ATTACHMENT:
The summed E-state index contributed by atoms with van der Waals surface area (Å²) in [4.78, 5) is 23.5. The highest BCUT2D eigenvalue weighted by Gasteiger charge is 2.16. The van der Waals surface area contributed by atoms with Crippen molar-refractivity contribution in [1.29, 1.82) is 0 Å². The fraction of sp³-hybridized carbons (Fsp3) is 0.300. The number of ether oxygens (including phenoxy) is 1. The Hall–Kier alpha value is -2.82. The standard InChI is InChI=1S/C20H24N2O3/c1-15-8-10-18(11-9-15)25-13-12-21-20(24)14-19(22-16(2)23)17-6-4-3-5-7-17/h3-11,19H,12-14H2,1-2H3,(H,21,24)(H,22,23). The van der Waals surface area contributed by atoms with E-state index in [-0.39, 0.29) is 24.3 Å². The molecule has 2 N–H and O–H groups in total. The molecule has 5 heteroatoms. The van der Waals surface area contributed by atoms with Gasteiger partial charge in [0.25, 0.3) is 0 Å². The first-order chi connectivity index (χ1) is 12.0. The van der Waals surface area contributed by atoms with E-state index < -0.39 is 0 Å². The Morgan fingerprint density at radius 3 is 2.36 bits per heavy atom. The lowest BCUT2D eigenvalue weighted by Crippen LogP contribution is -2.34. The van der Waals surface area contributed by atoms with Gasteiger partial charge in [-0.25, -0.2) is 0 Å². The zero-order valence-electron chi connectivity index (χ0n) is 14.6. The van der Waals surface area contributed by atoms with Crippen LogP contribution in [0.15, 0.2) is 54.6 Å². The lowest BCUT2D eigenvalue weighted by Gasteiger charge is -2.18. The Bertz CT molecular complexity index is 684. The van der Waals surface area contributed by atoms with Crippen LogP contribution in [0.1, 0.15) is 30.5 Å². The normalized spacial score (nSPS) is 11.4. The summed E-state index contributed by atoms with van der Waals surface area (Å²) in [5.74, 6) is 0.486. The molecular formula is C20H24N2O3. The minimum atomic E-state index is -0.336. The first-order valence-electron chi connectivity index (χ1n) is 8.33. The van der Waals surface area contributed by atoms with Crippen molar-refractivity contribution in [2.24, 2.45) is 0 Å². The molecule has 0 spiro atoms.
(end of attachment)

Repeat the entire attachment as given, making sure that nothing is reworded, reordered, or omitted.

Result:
The summed E-state index contributed by atoms with van der Waals surface area (Å²) in [4.78, 5) is 23.5. The highest BCUT2D eigenvalue weighted by Gasteiger charge is 2.16. The van der Waals surface area contributed by atoms with Crippen molar-refractivity contribution in [1.29, 1.82) is 0 Å². The fraction of sp³-hybridized carbons (Fsp3) is 0.300. The number of ether oxygens (including phenoxy) is 1. The Hall–Kier alpha value is -2.82. The standard InChI is InChI=1S/C20H24N2O3/c1-15-8-10-18(11-9-15)25-13-12-21-20(24)14-19(22-16(2)23)17-6-4-3-5-7-17/h3-11,19H,12-14H2,1-2H3,(H,21,24)(H,22,23). The van der Waals surface area contributed by atoms with E-state index in [-0.39, 0.29) is 24.3 Å². The molecule has 2 N–H and O–H groups in total. The molecule has 5 heteroatoms. The van der Waals surface area contributed by atoms with Gasteiger partial charge in [0.25, 0.3) is 0 Å². The first-order chi connectivity index (χ1) is 12.0. The van der Waals surface area contributed by atoms with E-state index < -0.39 is 0 Å². The Morgan fingerprint density at radius 3 is 2.36 bits per heavy atom. The lowest BCUT2D eigenvalue weighted by Crippen LogP contribution is -2.34. The van der Waals surface area contributed by atoms with Gasteiger partial charge in [-0.25, -0.2) is 0 Å². The zero-order valence-electron chi connectivity index (χ0n) is 14.6. The van der Waals surface area contributed by atoms with Crippen LogP contribution in [0.15, 0.2) is 54.6 Å². The lowest BCUT2D eigenvalue weighted by Gasteiger charge is -2.18. The Bertz CT molecular complexity index is 684. The van der Waals surface area contributed by atoms with Crippen LogP contribution in [0.1, 0.15) is 30.5 Å². The normalized spacial score (nSPS) is 11.4. The summed E-state index contributed by atoms with van der Waals surface area (Å²) in [5.74, 6) is 0.486. The molecular formula is C20H24N2O3. The minimum atomic E-state index is -0.336. The first-order valence-electron chi connectivity index (χ1n) is 8.33. The van der Waals surface area contributed by atoms with Crippen molar-refractivity contribution in [2.24, 2.45) is 0 Å². The molecule has 0 spiro atoms.